My hon. Friend is right. People voted for these powers to be devolved and it is wrong for the Government to attempt to use Brexit as an excuse to bring them back to London.
The historian Professor Tom Devine called Scottish devolution and the establishment of the Scottish Parliament:
“the most significant development in Scottish political history since the union of 1707.”
The Conservative party may have been opposed to devolution in the 1990s, and the Scottish, Welsh and Northern Irish Administrations may not have been conceived of in the early ’70s, but they are now an important and respected integral part of the constitutional architecture of our country.
The Good Friday agreement could never have succeeded without devolution to Northern Ireland, and, in the view of many of those involved at that time, the fact that devolution to Scotland and Wales took place at the same time as the Good Friday negotiations helped to ease some misgivings about the process.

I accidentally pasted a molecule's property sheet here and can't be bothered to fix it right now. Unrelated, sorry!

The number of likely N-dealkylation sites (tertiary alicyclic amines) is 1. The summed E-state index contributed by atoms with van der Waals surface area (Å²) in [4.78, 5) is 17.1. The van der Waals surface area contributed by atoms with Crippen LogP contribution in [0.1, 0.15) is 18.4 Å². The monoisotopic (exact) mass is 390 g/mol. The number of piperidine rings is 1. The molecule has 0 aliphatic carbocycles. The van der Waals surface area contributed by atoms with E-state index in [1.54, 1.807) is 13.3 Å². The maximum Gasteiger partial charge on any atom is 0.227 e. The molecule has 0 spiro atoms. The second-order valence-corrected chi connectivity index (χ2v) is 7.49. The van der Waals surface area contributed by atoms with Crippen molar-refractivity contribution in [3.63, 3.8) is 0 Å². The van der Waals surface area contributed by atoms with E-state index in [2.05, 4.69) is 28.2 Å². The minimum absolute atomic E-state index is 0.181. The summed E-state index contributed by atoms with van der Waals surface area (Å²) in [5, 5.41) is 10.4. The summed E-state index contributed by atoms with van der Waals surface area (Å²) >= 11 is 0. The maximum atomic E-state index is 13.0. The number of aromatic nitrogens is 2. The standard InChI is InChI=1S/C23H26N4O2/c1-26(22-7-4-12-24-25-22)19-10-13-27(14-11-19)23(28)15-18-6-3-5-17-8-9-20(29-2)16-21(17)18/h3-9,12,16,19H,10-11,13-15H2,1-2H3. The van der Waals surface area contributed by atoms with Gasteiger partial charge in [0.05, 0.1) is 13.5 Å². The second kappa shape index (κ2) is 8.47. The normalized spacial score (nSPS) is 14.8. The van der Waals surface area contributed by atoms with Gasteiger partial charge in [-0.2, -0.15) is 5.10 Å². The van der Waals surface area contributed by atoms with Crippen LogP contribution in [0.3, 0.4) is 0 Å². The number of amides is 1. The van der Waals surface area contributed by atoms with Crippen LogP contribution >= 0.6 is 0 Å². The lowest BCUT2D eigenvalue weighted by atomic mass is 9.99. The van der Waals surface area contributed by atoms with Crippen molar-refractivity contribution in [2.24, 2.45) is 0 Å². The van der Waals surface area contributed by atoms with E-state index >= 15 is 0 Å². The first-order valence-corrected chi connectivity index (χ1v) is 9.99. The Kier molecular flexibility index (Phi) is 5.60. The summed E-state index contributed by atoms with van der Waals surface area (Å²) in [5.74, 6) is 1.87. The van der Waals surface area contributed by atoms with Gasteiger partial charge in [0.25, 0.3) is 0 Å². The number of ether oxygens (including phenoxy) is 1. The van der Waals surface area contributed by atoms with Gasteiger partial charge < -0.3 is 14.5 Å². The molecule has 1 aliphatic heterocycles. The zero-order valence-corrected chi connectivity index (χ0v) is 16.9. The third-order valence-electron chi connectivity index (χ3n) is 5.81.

Two nations of our Union voted to remain in the EU and two voted to leave. Our nations are run by different parties with different views about what Britain should look like after Brexit. The challenge for the Government therefore is significant. Just because it is challenging, however, does not mean the Government should attempt to take shortcuts that undermine the credibility, autonomy or sharing of decision making that are now an accepted feature of our democracy.